Saturday, February 23, 2013

Comets, Meteors, and Asteroids, oh my!

As usual, I have been busy. Everyday I try and fit in some time for research, happily wandering the big web learning about things.

For quite a few months, I have been following spaceweather@  Mostly monitoring solar activity and enjoying the nice photos provided by spacelovers everywhere.

I haven't bothered to blog about it, because there are a lot of great astronomy sites out there, and much better written, as well.

I'll give you a little summary.

The sun has been fairly active, lots of sunspots, coronal holes, small and large flares, and even a few CME's.  The sun is at a maximum in the current solar cycle.

We have several comets buzzing around out there, three of them will  be visible to the naked eye.

First, comet PanStarrs, C/2011L4, will be brightest on March 10th.  Look for it March 9-11 just above and to the left of the setting sun.  Estimated orbital period of 110,000 years, so this one has been gone awhile.

Second, Comet Lemmon, C/2012F6, with an elliptal orbital period of 11,000 years, shouild reach naked eye visibility in late March.  Lemmon is already putting on a nice show in the southern hemisphere with binoculars, with a green coma.  Yes, A green Lemmon. Cynagen gas &diatomic carbon burn green in the vaccuum of space.

Lastly, Comet Ison, C/2012S1.  On October 1 it will be closest to Mars. On November 28th it will be closest to the sun. On December 26 2013 it will be closest to Earth.  on Jan14-15 2014, Earth will pass through the orbit of comet ISON.  Comet ISON's orbit indicates that it is a first time visitor from the Oort cloud, a region beyond the known planets in our solar system.  Every so often something stirs up the Oort cloud and here come the comets. Some astronomers think that ISON may grow to be brighter than a full moon. Other astronomers remember comets that fizzled out on their way around the sun. Either way, this will be our only chance to see ISON, as it's orbit suggests it won't be coming back this way again.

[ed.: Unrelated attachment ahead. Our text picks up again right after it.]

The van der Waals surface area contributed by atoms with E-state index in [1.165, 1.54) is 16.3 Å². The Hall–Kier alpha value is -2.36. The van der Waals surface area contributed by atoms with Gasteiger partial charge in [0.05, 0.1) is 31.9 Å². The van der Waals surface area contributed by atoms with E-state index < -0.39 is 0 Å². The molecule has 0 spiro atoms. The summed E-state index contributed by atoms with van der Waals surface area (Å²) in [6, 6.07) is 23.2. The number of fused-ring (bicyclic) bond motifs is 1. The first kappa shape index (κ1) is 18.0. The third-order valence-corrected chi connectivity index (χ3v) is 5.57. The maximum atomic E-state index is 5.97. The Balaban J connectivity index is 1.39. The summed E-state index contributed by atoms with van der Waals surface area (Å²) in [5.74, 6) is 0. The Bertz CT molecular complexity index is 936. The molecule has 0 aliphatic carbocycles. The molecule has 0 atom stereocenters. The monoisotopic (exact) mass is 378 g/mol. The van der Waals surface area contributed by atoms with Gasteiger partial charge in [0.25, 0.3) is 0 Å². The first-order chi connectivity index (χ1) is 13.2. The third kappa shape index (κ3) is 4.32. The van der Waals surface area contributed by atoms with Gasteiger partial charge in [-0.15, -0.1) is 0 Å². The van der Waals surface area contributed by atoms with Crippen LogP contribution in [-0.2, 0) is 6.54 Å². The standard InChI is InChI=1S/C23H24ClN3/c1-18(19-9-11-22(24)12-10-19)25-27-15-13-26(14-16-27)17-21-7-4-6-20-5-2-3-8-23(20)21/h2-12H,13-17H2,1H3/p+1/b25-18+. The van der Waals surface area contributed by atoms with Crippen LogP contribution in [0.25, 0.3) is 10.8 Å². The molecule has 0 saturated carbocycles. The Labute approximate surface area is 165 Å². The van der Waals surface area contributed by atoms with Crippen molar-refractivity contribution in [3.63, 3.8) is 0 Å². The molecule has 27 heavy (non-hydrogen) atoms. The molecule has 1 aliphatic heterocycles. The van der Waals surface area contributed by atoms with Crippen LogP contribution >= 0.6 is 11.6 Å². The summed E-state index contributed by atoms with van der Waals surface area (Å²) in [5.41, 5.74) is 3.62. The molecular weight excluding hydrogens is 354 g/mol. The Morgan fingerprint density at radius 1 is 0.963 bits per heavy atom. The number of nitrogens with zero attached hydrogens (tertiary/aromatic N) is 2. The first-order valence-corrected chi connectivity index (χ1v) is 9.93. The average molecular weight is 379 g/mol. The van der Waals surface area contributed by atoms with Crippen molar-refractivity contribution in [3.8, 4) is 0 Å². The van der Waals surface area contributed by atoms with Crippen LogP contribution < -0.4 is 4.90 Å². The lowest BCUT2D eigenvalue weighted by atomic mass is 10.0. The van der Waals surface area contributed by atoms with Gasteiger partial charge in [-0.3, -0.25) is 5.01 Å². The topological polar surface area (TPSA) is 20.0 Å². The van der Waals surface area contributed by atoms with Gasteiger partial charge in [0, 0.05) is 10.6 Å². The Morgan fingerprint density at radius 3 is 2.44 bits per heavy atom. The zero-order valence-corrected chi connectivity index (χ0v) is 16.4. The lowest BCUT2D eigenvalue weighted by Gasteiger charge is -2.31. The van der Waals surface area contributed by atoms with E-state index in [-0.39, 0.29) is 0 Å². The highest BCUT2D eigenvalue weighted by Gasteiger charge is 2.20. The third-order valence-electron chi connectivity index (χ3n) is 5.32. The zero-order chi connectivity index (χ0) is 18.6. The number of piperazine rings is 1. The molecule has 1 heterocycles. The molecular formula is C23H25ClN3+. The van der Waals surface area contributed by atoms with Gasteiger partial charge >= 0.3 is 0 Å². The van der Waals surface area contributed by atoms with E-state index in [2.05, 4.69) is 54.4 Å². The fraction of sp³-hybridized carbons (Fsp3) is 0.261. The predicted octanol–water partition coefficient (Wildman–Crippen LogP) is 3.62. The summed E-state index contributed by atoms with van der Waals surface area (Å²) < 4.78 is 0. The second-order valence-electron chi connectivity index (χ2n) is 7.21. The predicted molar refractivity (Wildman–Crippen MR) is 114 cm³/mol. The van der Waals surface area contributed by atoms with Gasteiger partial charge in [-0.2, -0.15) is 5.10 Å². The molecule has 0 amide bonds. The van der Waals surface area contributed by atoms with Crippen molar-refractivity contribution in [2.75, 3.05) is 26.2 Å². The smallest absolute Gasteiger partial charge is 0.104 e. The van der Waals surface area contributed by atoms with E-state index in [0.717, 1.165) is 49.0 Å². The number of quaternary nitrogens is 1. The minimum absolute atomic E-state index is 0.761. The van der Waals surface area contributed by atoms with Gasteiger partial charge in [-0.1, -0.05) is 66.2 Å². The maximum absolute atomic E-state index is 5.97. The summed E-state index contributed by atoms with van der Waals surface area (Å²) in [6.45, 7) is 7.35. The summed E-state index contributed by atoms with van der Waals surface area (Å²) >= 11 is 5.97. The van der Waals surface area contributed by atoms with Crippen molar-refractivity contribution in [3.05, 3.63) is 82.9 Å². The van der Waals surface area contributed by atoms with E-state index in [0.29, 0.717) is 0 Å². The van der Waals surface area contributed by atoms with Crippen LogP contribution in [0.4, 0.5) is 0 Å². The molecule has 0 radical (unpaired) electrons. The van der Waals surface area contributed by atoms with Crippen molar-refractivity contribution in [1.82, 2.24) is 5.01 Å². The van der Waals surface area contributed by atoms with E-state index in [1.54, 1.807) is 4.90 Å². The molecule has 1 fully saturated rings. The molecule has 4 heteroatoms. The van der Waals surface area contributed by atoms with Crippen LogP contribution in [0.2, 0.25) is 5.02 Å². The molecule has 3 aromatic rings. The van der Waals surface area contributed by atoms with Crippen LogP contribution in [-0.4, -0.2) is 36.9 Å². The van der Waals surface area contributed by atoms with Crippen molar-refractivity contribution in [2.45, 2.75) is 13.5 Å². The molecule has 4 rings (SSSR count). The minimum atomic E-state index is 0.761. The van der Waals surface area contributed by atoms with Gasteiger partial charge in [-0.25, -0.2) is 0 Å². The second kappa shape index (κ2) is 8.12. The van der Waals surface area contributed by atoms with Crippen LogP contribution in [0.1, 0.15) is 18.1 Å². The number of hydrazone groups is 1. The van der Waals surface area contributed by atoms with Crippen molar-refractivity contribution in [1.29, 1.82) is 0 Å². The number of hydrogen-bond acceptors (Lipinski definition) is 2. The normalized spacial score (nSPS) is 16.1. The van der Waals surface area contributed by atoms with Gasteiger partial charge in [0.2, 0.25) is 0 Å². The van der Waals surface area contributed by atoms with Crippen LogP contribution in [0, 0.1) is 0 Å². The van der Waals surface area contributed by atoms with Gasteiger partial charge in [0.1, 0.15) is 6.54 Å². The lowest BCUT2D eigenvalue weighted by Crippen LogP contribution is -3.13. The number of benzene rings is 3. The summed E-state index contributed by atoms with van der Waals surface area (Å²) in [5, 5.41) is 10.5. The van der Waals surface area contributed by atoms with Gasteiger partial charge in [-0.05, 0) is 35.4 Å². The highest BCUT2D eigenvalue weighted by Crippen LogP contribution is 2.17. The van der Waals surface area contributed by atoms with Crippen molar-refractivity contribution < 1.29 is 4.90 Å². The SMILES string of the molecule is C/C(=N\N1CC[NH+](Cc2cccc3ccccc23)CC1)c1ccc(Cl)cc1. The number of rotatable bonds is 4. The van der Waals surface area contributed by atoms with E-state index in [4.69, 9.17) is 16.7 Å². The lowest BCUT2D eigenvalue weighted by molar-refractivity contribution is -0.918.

In the meantime, we can keep busy watching the skies and news for meteors.  One estimated to be the size of a bus exploded over Russia. the shockwave destroyed  thousands of panes of glass.  Hint: if you see a flash, don't run to the window, run for cover.  Or take the advice of someone else, and position yourself at the window but behind something, put your hands over your ears and keep your mouth open.  That should alleviate the pressure when the shock wave hits.

There are lots of smaller meteors as well, some just flashes of light in our peripheral vision as we pick out constellations in the night sky, others that make it to Earth are kept a little quiet, any damage is blamed on something else.  After all, we can't have the public in a panic or a rush of treasure hunters inundating the areas in question, no?  Especially when some meteors are worth much more than gold. I am not sure how they rate as so rare, considering our own planet is also, technically, just a big space rock too.

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